I love it when I hear stories of brand’s who embrace their consumer advocates. In this example, a young English kid, Nick Haley, decided that the song “Music Is My Hot, Hot Sex” by Cansei de Ser Sexy (meaning “tired of being sexy” in Portugese) was the perfect sound track for how he felt about his iPod touch. So, for a bit of fun, he made a mock commercial and uploaded it to YouTube.

The cool part about this story, which I read about in Frank Rose’s (the Editor of Wired Magazine) book, The Art of Immersion, is that within a few days someone at Apple saw Nick Haley’s iPod touch commercial on YouTube and contacted Nick about creating a professional version for an Apple campaign. The knock on effect of this is that Cansei de Ser Sexy’s song also got a boost making it into the American music charts.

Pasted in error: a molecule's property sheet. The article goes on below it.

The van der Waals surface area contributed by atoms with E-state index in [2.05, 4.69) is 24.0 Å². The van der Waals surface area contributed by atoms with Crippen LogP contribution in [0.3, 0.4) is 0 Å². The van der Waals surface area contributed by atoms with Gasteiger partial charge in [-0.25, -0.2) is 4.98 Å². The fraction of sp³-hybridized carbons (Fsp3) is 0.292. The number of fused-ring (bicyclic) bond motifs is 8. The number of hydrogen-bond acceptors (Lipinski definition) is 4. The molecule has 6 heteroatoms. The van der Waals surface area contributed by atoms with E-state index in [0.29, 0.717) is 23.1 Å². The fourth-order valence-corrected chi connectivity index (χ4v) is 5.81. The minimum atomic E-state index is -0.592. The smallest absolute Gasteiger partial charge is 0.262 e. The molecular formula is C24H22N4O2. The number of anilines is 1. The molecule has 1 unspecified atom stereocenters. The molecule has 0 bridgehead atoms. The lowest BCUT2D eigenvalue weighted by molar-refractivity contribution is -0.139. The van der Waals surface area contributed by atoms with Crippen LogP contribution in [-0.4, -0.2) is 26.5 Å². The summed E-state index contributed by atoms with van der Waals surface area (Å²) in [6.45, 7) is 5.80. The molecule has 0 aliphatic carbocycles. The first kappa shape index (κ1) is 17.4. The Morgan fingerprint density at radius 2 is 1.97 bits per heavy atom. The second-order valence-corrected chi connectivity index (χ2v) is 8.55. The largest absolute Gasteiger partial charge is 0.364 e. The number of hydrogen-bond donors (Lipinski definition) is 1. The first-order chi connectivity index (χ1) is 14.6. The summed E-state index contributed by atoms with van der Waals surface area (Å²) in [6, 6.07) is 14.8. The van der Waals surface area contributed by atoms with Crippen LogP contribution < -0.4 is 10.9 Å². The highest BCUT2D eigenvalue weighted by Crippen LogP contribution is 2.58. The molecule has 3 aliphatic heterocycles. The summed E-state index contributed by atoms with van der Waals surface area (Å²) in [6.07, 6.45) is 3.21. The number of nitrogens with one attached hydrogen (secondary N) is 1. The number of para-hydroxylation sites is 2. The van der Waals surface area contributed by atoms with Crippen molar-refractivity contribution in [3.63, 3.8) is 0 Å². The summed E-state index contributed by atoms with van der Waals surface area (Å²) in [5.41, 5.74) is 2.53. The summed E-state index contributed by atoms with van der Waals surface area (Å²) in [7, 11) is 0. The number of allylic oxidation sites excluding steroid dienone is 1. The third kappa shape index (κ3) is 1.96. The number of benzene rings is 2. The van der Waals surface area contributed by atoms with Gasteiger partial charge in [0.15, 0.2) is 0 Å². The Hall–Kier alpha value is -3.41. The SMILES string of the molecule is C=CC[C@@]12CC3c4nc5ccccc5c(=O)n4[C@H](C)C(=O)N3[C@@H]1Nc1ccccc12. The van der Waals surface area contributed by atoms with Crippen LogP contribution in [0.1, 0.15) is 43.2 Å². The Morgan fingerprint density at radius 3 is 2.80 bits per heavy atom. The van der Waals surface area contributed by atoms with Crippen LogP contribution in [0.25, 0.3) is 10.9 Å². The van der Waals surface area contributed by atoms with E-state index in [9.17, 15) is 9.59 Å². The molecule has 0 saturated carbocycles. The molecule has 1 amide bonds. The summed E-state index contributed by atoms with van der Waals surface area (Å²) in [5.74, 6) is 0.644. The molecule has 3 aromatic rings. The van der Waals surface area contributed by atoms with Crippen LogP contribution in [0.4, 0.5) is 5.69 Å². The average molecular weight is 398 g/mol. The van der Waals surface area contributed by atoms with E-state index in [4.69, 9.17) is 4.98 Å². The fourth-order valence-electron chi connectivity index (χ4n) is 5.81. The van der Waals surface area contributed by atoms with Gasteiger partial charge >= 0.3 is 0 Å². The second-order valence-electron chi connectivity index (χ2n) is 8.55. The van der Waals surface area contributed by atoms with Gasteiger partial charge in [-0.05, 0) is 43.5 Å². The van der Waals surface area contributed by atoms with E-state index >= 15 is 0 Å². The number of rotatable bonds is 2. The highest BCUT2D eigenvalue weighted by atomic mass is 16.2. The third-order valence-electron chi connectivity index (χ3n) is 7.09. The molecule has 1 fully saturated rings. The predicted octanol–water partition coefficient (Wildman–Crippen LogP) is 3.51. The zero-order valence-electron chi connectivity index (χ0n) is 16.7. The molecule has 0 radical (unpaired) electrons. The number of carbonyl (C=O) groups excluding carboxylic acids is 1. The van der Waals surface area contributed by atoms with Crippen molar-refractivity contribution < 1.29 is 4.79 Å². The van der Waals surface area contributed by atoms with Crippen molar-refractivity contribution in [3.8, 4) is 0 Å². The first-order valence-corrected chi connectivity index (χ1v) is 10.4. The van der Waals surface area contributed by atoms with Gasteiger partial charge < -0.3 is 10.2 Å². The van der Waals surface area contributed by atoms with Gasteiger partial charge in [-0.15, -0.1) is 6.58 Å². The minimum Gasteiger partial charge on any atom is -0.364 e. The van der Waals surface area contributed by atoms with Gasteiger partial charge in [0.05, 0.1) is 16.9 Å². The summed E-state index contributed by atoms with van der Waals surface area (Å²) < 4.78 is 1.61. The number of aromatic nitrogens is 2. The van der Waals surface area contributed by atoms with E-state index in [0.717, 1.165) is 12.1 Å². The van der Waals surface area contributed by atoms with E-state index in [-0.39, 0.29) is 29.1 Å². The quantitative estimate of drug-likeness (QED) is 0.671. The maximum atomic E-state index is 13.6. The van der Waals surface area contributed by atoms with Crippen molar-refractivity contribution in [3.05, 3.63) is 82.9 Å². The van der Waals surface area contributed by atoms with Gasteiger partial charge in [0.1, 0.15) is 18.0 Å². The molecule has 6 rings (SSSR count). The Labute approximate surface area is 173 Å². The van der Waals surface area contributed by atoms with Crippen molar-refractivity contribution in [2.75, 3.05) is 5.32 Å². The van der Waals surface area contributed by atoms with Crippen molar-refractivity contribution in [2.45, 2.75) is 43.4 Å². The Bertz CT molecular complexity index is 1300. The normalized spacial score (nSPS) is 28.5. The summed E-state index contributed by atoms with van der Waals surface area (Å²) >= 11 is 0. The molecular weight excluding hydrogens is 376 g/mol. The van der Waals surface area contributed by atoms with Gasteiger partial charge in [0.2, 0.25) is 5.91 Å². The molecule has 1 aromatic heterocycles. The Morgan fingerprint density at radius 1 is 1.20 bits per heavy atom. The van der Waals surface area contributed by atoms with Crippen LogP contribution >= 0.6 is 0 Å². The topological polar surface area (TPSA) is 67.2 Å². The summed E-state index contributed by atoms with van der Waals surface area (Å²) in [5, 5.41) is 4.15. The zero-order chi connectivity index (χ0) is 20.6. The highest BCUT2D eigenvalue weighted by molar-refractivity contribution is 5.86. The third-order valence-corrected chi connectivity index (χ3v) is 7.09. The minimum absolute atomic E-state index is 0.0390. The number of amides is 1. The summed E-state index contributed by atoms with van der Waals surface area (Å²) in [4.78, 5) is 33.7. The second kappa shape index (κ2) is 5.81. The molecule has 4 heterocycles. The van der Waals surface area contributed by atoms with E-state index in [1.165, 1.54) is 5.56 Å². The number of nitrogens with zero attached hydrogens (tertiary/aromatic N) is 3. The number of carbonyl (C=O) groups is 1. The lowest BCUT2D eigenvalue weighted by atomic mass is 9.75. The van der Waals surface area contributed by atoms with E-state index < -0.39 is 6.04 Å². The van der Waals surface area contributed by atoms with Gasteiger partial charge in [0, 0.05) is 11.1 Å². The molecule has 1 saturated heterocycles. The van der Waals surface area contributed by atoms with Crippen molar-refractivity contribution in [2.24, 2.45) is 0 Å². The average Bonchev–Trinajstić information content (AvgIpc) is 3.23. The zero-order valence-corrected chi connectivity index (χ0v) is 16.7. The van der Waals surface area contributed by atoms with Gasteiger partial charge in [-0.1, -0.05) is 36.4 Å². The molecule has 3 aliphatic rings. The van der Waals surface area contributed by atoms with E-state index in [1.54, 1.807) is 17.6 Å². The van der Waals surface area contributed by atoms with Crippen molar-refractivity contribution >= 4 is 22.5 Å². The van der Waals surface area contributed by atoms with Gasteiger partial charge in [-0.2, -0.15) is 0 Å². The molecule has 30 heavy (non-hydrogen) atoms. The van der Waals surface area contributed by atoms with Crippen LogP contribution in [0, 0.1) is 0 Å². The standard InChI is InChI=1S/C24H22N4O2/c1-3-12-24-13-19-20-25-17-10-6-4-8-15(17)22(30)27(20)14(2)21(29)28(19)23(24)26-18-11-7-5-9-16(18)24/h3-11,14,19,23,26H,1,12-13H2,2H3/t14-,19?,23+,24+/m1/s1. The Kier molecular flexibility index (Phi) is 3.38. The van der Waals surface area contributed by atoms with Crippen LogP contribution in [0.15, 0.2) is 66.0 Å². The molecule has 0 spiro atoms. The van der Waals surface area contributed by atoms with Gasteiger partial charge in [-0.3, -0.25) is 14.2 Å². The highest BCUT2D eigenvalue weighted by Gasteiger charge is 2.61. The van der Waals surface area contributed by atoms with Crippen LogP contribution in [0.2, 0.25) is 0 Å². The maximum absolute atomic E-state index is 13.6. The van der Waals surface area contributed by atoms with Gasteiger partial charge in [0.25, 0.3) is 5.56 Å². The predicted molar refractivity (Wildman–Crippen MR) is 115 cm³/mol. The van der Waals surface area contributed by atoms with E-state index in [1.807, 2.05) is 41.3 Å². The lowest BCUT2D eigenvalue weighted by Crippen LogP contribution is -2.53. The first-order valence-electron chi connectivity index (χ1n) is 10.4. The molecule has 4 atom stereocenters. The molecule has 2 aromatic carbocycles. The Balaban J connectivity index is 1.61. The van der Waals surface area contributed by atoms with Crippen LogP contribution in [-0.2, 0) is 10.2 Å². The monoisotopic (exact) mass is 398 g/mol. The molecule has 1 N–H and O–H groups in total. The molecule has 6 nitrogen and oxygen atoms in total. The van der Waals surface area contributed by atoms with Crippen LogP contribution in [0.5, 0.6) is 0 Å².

Seeing brand’s embrace their brand advocates and involve them in the story is impressive. In this case, Nick Haley’s iPod touch commercial was actually a quite impressive result – some other customer sourced, or crowd sourced creative endeavours, have not come off so polished – see here for Hungry Jack’s crowd sourced TV commercial.


But back to the main attraction. This is Apple’s professional version


All Nick Haley used to make his iPod touch mock commercial was his Macbook’s standard software. Technology empowered him to express himself creatively and distribution channels like YouTube now make it possible for anyone to share their work with the world. Frank Rose took a much more in depth look at this example of consumer brand advocacy and has quoted Bogusky’s view that the current generation of kids are extremely media-savvy, “this generation knows you’re trying to sell them something, and you know they know, so let’s just drop the pretense and make the whole exercise as much fun as possible”.


I reckon Nick Haley had a lot of fun with his iPod touch experiment – and he probably made a career for himself too.